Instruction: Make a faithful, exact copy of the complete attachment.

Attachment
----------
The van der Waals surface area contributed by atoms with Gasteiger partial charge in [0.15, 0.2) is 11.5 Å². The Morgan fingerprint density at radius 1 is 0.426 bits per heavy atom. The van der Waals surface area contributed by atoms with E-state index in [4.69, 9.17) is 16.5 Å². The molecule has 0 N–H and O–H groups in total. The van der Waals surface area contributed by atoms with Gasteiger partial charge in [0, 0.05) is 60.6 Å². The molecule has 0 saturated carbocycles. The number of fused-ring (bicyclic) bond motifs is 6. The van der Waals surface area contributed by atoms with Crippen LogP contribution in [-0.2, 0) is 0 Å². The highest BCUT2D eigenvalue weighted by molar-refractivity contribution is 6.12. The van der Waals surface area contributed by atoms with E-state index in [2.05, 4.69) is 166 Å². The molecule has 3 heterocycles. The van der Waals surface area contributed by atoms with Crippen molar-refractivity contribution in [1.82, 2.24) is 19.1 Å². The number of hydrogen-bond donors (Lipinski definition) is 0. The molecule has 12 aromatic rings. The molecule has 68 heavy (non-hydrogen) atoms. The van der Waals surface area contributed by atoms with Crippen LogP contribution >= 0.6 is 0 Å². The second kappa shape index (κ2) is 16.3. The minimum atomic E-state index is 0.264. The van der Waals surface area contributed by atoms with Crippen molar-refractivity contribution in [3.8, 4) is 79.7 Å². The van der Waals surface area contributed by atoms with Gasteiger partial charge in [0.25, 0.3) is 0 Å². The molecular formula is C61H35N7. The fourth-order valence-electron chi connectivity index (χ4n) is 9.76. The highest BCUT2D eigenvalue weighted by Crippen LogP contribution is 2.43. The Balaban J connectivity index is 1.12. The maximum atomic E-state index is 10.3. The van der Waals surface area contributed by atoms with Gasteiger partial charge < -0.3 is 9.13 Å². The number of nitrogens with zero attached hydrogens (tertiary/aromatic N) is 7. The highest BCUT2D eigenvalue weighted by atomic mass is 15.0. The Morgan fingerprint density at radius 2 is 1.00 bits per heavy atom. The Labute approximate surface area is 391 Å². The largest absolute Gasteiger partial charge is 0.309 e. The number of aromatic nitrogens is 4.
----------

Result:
The van der Waals surface area contributed by atoms with Gasteiger partial charge in [0.15, 0.2) is 11.5 Å². The Morgan fingerprint density at radius 1 is 0.426 bits per heavy atom. The van der Waals surface area contributed by atoms with E-state index in [4.69, 9.17) is 16.5 Å². The molecule has 0 N–H and O–H groups in total. The van der Waals surface area contributed by atoms with Gasteiger partial charge in [0, 0.05) is 60.6 Å². The molecule has 0 saturated carbocycles. The number of fused-ring (bicyclic) bond motifs is 6. The van der Waals surface area contributed by atoms with Crippen LogP contribution in [-0.2, 0) is 0 Å². The highest BCUT2D eigenvalue weighted by molar-refractivity contribution is 6.12. The van der Waals surface area contributed by atoms with E-state index in [2.05, 4.69) is 166 Å². The molecule has 3 heterocycles. The van der Waals surface area contributed by atoms with Crippen molar-refractivity contribution in [1.82, 2.24) is 19.1 Å². The number of hydrogen-bond donors (Lipinski definition) is 0. The molecule has 12 aromatic rings. The molecule has 68 heavy (non-hydrogen) atoms. The van der Waals surface area contributed by atoms with Crippen LogP contribution >= 0.6 is 0 Å². The second kappa shape index (κ2) is 16.3. The minimum atomic E-state index is 0.264. The van der Waals surface area contributed by atoms with Crippen molar-refractivity contribution in [3.8, 4) is 79.7 Å². The van der Waals surface area contributed by atoms with Gasteiger partial charge in [0.25, 0.3) is 0 Å². The molecular formula is C61H35N7. The fourth-order valence-electron chi connectivity index (χ4n) is 9.76. The highest BCUT2D eigenvalue weighted by Crippen LogP contribution is 2.43. The Balaban J connectivity index is 1.12. The maximum atomic E-state index is 10.3. The van der Waals surface area contributed by atoms with Gasteiger partial charge < -0.3 is 9.13 Å². The number of nitrogens with zero attached hydrogens (tertiary/aromatic N) is 7. The highest BCUT2D eigenvalue weighted by atomic mass is 15.0. The Morgan fingerprint density at radius 2 is 1.00 bits per heavy atom. The Labute approximate surface area is 391 Å². The largest absolute Gasteiger partial charge is 0.309 e. The number of aromatic nitrogens is 4.